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Media Release – Risk too great from Malaysian pineapples (20 October 2011)

Andrew Cripps MP 
Shadow Minister for Agriculture, Food and Regional Queensland 
Member for Hinchinbrook 

 Andrew Powell MP 
Shadow Minister for the Environment
Member for Glass House 

 20 October 2011

 THE risk from exotic pests was too great to allow imports of fresh pineapples fromMalaysia, the LNP said today.

 LNP Shadow Minister for Agriculture, Food and Regional Queensland Andrew Cripps said he was particularly concerned of the risk toQueensland’s pineapple industry from a range of exotic borers that had the potential to decimate local crops.

 “While the Federal government is proposing to allow the importation of de-crowned pineapples fromMalaysiathere is confusion over what chemicals can be safely used to kill the potential pests that may come to our shores,” Mr Cripps said.

 Mr Cripps said the advice issued today from the Federal government (BiosecurityAustralia) that fresh, de-crowned fruit be allowed intoAustraliasubject to being fumigated with methyl bromide would not sit well with many Australians.

 “Methyl bromide is not registered inAustraliafor use on pineapples and there is worldwide concern with its use and particularly for its link to destruction of the ozone layer.”

 Mr Cripps said he was concerned that if importers were allowed to circumvent national chemical registration regulations by fumigating fruit off-shore – thenAustraliawould be seen as two-faced.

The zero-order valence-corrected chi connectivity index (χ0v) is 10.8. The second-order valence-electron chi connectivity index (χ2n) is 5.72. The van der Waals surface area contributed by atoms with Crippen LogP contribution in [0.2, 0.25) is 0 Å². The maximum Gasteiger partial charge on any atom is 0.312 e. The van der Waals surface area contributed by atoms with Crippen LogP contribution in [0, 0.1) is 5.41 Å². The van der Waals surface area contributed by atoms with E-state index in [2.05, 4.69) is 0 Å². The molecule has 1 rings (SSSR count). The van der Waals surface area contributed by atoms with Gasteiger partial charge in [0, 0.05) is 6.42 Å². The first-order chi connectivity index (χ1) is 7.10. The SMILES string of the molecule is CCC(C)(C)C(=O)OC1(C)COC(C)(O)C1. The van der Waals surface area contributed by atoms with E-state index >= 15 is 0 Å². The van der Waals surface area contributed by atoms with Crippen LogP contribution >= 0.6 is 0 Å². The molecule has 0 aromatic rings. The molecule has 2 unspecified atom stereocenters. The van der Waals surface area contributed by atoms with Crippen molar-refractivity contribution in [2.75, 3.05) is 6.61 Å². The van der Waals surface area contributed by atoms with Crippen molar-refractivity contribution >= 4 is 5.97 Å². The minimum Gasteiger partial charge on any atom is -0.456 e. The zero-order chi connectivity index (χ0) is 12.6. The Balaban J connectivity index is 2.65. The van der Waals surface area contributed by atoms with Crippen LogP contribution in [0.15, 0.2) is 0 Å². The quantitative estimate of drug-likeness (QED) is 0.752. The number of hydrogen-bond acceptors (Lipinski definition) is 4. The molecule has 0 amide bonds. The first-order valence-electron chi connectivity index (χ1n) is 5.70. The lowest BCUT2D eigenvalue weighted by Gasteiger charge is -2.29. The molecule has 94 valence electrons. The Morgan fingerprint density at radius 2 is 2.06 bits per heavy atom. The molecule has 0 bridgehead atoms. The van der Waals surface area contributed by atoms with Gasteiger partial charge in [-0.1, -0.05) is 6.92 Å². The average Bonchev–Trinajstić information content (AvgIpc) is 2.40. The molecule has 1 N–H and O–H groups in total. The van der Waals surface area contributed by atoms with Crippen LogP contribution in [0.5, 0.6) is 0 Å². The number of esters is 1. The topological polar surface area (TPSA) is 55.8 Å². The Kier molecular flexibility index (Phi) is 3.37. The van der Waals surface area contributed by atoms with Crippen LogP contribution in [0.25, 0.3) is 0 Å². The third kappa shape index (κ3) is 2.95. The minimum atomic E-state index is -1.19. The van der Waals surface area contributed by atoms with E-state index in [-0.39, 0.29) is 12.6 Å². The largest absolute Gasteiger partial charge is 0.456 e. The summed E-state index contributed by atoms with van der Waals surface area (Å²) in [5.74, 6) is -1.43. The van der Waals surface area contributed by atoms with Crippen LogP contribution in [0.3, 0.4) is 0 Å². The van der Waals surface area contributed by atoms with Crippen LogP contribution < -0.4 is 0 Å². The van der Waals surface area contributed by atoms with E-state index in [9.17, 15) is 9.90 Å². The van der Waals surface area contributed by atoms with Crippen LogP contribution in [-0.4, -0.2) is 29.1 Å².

“Its use has been scaled back here over serious environmental concerns – so surely we should not be condoning its use off-shore.”

 Mr Cripps said the draft recommendations fromCanberrawould not please theQueenslandindustry and needed to be resisted at all costs.

 Mr Powell said the range of exotic pests that could be introduced from fresh Malaysian pineapples included: Dysmicoccus grassii, Dysmicoccus neobrevipes (grey pineapple mealybug), Planococcus minor (Pacific mealybug) and Pseudococcus jackbeardsleyi (Jack Beardsley mealybug).

 “These are highly damaging pests that we don’t need here,” Mr Powell said.

 “With some 80% ofQueensland’s fresh pineapples produced in the electorate of Glass House, that’s a risk I simply can’t support.”

 “If these recommendations are supported and fresh pineapples are imported fromMalaysiathe consequences for local growers will be devastating,” Mr Powell concluded.

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